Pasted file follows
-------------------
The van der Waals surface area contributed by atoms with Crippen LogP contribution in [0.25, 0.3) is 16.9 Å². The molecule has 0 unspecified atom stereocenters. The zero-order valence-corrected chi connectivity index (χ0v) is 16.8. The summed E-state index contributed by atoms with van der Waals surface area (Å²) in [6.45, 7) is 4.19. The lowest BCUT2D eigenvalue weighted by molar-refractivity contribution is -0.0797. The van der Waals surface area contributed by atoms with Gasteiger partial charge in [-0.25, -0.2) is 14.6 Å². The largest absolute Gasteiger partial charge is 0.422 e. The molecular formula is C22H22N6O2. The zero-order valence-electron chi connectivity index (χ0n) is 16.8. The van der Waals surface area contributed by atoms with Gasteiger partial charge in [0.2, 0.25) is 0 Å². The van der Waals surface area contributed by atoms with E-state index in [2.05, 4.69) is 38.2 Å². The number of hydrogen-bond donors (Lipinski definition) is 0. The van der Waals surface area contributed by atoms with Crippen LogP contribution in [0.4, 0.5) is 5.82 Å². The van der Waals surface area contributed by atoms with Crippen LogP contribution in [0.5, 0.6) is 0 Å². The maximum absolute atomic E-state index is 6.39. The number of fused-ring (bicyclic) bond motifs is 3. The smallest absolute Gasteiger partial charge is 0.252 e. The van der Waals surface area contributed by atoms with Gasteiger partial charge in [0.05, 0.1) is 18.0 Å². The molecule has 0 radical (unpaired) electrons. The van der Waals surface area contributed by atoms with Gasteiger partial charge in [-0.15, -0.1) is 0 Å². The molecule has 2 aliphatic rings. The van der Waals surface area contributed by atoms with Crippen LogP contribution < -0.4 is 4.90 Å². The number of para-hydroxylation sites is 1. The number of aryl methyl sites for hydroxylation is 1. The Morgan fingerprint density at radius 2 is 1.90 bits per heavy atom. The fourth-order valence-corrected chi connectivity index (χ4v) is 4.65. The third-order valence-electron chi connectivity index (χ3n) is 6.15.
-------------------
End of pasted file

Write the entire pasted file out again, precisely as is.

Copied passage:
The van der Waals surface area contributed by atoms with Crippen LogP contribution in [0.25, 0.3) is 16.9 Å². The molecule has 0 unspecified atom stereocenters. The zero-order valence-corrected chi connectivity index (χ0v) is 16.8. The summed E-state index contributed by atoms with van der Waals surface area (Å²) in [6.45, 7) is 4.19. The lowest BCUT2D eigenvalue weighted by molar-refractivity contribution is -0.0797. The van der Waals surface area contributed by atoms with Gasteiger partial charge in [-0.25, -0.2) is 14.6 Å². The largest absolute Gasteiger partial charge is 0.422 e. The molecular formula is C22H22N6O2. The zero-order valence-electron chi connectivity index (χ0n) is 16.8. The van der Waals surface area contributed by atoms with Gasteiger partial charge in [0.2, 0.25) is 0 Å². The van der Waals surface area contributed by atoms with E-state index in [2.05, 4.69) is 38.2 Å². The number of hydrogen-bond donors (Lipinski definition) is 0. The van der Waals surface area contributed by atoms with Crippen LogP contribution in [0.4, 0.5) is 5.82 Å². The van der Waals surface area contributed by atoms with Crippen LogP contribution in [0.5, 0.6) is 0 Å². The maximum absolute atomic E-state index is 6.39. The number of fused-ring (bicyclic) bond motifs is 3. The smallest absolute Gasteiger partial charge is 0.252 e. The van der Waals surface area contributed by atoms with Gasteiger partial charge in [0.05, 0.1) is 18.0 Å². The molecule has 0 radical (unpaired) electrons. The van der Waals surface area contributed by atoms with Gasteiger partial charge in [-0.15, -0.1) is 0 Å². The molecule has 2 aliphatic rings. The van der Waals surface area contributed by atoms with Crippen LogP contribution < -0.4 is 4.90 Å². The number of para-hydroxylation sites is 1. The number of aryl methyl sites for hydroxylation is 1. The Morgan fingerprint density at radius 2 is 1.90 bits per heavy atom. The fourth-order valence-corrected chi connectivity index (χ4v) is 4.65. The third-order valence-electron chi connectivity index (χ3n) is 6.15.